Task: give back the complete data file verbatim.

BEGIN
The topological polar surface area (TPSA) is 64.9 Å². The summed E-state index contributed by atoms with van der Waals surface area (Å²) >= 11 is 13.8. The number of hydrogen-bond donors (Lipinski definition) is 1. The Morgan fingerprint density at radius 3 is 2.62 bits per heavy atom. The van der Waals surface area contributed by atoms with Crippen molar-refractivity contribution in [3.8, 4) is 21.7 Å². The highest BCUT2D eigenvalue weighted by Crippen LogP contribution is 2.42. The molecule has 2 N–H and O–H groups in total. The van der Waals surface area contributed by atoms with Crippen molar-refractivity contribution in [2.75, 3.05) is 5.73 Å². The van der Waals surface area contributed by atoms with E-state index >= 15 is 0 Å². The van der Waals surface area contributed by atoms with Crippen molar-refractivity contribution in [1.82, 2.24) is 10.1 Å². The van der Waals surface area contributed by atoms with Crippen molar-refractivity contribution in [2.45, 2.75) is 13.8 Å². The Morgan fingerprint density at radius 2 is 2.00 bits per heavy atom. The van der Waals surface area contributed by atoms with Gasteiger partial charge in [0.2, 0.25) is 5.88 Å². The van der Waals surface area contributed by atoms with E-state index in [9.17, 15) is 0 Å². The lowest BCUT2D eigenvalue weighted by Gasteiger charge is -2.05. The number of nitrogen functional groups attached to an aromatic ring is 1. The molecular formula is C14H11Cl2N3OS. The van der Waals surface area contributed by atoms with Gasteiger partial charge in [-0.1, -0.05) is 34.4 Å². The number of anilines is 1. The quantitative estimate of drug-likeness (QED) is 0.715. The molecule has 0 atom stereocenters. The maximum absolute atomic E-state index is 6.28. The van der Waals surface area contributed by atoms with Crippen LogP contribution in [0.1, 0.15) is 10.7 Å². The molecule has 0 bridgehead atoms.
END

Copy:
The topological polar surface area (TPSA) is 64.9 Å². The summed E-state index contributed by atoms with van der Waals surface area (Å²) >= 11 is 13.8. The number of hydrogen-bond donors (Lipinski definition) is 1. The Morgan fingerprint density at radius 3 is 2.62 bits per heavy atom. The van der Waals surface area contributed by atoms with Crippen molar-refractivity contribution in [3.8, 4) is 21.7 Å². The highest BCUT2D eigenvalue weighted by Crippen LogP contribution is 2.42. The molecule has 2 N–H and O–H groups in total. The van der Waals surface area contributed by atoms with Crippen molar-refractivity contribution in [2.75, 3.05) is 5.73 Å². The van der Waals surface area contributed by atoms with E-state index >= 15 is 0 Å². The van der Waals surface area contributed by atoms with Crippen molar-refractivity contribution in [1.82, 2.24) is 10.1 Å². The van der Waals surface area contributed by atoms with Crippen molar-refractivity contribution in [2.45, 2.75) is 13.8 Å². The Morgan fingerprint density at radius 2 is 2.00 bits per heavy atom. The van der Waals surface area contributed by atoms with Gasteiger partial charge in [0.2, 0.25) is 5.88 Å². The van der Waals surface area contributed by atoms with E-state index in [9.17, 15) is 0 Å². The lowest BCUT2D eigenvalue weighted by Gasteiger charge is -2.05. The number of nitrogen functional groups attached to an aromatic ring is 1. The molecular formula is C14H11Cl2N3OS. The van der Waals surface area contributed by atoms with Gasteiger partial charge in [-0.1, -0.05) is 34.4 Å². The number of anilines is 1. The quantitative estimate of drug-likeness (QED) is 0.715. The molecule has 0 atom stereocenters. The maximum absolute atomic E-state index is 6.28. The van der Waals surface area contributed by atoms with Crippen LogP contribution in [0.1, 0.15) is 10.7 Å². The molecule has 0 bridgehead atoms.